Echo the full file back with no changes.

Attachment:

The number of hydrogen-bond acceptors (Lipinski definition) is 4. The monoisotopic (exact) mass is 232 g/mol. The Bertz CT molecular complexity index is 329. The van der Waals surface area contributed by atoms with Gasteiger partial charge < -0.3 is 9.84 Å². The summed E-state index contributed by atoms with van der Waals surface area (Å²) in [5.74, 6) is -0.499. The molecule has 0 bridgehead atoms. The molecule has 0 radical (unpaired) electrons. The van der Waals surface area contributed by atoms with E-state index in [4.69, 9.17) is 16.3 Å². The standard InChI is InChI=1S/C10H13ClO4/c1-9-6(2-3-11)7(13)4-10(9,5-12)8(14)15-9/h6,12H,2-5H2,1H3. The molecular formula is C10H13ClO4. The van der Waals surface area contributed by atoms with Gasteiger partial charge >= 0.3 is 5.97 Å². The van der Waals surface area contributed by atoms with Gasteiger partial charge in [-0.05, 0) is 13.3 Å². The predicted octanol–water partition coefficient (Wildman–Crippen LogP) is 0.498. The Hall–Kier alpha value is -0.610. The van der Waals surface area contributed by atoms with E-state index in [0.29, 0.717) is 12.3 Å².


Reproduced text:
The number of hydrogen-bond acceptors (Lipinski definition) is 4. The monoisotopic (exact) mass is 232 g/mol. The Bertz CT molecular complexity index is 329. The van der Waals surface area contributed by atoms with Gasteiger partial charge < -0.3 is 9.84 Å². The summed E-state index contributed by atoms with van der Waals surface area (Å²) in [5.74, 6) is -0.499. The molecule has 0 bridgehead atoms. The molecule has 0 radical (unpaired) electrons. The van der Waals surface area contributed by atoms with E-state index in [4.69, 9.17) is 16.3 Å². The standard InChI is InChI=1S/C10H13ClO4/c1-9-6(2-3-11)7(13)4-10(9,5-12)8(14)15-9/h6,12H,2-5H2,1H3. The molecular formula is C10H13ClO4. The van der Waals surface area contributed by atoms with Gasteiger partial charge >= 0.3 is 5.97 Å². The van der Waals surface area contributed by atoms with Gasteiger partial charge in [-0.05, 0) is 13.3 Å². The predicted octanol–water partition coefficient (Wildman–Crippen LogP) is 0.498. The Hall–Kier alpha value is -0.610. The van der Waals surface area contributed by atoms with E-state index in [0.29, 0.717) is 12.3 Å².